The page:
We don't boss God around, and it's really a good thing that we don't because some of the things we ask for are not in our best interest. Garth Brooks wrote a song where he adequately illustrated why, "some of God's greatest gifts are unanswered prayers." The more we grow in wisdom, knowledge, and spiritual maturity, the more clear God's will becomes to us (Romans 12:2), but none of us will ever know God's perfect will in every situation. Thankfully, we don't have to because the Holy Spirit intercedes for us. Paul said,
"In the same way, the Spirit helps us in our weakness. We do not know what we ought to pray for, but the Spirit himself intercedes for us with groans that words cannot express. And he who searches our hearts knows the mind of the Spirit, because the Spirit intercedes for the saints in accordance with God's will." (Romans 8:26-27)
Ironically, though some say that refuting healing in the atonement destroys faith, often times, just the opposite is true. The teaching of healing in the atonement has destroyed the faith of many, and has prevented others from ever coming to faith. If healing were guaranteed in the atonement, we should expect the average Christian to be healthier than the average outsider, but that is not the case. From an outsider's point of view, Christianity is bogus because Christians believe things that aren't true. On average, believers are no healthier than unbelievers. They're about the same.

Most of us don't suffer from serious illnesses. At most, we suffer from colds, sore muscles, ulcers, and things like that. Since having a positive attitude can help these sicknesses, it's easy for a person to maintain belief in healing in the atonement amists these minor illnesses. But for quadraplegics, and those who suffer from other serious illnesses, having a positive attitude is not enough to bring about healing. When they are not healed, they undergo radical discofirmation. They are forced to believe either that healing was not guaranteed afterall, or that God doesn't exist. Unfortunately, many choose the latter. Some will argue that they probably didn't have enough faith to be healed. Such cannot be the case when we examine the fruit. A person's faith is evident in the actions he takes in support of that faith. If people throw away their medicine because they believe they are healed, we should not doubt their faith. But what are we to think when they subsequently die? Some condemn them as miserable sinners who refused to repent. It's easy for an outsider to say that somebody else is a miserable sinner without any faith, but for the person in the situation, it can fill them with dispair since they know better. Since we all sin, anybody can scratch up some sin that might've been the cause for their sickness, but if that's the route you take, then you can't say healing is guaranteed since we all sin. So the person has to be a habitual sinner needing to repent. This teaching leaves many in dispair, not realizing that "there is now no condemnation for those who are in Christ Jesus" (Romans 8:1). It destroys them emotionally, and it often destroys them spiritually.

Continue to Part 14.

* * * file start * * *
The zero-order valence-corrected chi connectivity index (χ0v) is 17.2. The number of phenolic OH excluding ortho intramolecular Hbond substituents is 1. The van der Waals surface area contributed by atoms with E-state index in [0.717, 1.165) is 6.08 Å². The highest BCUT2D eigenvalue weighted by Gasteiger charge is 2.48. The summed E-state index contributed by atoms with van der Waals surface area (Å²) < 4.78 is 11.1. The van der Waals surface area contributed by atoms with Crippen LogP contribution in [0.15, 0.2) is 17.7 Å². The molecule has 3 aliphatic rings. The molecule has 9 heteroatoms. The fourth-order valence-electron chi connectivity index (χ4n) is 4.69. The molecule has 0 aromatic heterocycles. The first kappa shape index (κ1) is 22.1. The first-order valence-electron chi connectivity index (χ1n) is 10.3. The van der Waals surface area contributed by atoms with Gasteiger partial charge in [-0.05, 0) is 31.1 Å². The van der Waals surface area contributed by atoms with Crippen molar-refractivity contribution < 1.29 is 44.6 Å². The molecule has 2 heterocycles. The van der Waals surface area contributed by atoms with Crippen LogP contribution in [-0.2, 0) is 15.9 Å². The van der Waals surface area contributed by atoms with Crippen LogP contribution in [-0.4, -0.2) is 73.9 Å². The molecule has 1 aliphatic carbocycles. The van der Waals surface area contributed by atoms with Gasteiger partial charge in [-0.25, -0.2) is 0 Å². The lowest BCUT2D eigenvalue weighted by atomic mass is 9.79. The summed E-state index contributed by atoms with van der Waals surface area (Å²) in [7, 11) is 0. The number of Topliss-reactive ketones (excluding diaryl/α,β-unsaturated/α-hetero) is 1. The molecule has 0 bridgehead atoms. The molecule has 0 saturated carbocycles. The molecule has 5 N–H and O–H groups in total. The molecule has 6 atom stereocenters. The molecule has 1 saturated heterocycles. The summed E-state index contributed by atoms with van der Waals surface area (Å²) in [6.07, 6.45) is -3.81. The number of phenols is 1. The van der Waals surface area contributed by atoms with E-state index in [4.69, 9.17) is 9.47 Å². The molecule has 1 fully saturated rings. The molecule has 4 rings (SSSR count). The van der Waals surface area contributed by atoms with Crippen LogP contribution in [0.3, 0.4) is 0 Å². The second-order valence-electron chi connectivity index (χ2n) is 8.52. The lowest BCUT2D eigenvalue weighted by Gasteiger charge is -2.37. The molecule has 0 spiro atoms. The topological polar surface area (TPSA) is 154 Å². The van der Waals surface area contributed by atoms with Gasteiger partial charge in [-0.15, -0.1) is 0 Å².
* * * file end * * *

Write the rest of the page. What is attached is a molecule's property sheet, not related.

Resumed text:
Wednesday, January 30, 2019

Healing In the Atonement, part 12 of 16

V. How do people take advantage of healing in the atonement?

There are three different views in answer to this question. I'm sure there are more, but these seem to be the basic categories.

A. Instant upon salvation

If healing is provided for in the atonement along with forgiveness of sins, and if a person becomes saved immediately upon accepting the gospel, then people also ought to be completely free of physical maladies as soon as they become saved. According to this view, whenever a person gets saved, his entire slate is wiped clean. All past sins are forgiven, and all former ailments are eliminated as a result of coming under the healing blood of the atonement. The view further says that any future sins will be dealt with individually. Though a person who is saved should have a clean slate, he is able to "dirty" his slate later on. Any sin he commits could make him vulnerable to sickness again, and he may have to reap what he has sown for the rest of his life, which means his healing would never again be guaranteed. Ideally, if everybody lived like a Christian after they got saved, there would be no need for the gift of healing. In this view, the gift of healing seems to be a provision to restore fallen Christians.

B. Gift of healing

According to this view, a person who gets saved still may be oppressed by a demon or a sickness resulting from a generational spirit, a generational curse, or the effects of past sins. The person need only be delivered from whatever is ailing him, and he will from then on be immune to future sicknesses provided he doesn't return to a life of sin. The major problem with all of these views is that none of them have any basis in scripture. These are speculations people have to make to accomodate the inconsistencies in their theology. If a person believes in this teaching, then he can't use the argument that because Jesus died for sins, and sins cause sickness, that Jesus died for sickness, because it would not make sense that if both sin and sickness were covered under the atonement, that a person would have one thing immediately, and the other thing would require some additional means of grace to obtain. If a person is delivered from a physical malady by the gift of healing, then it was not the atonement that caused it.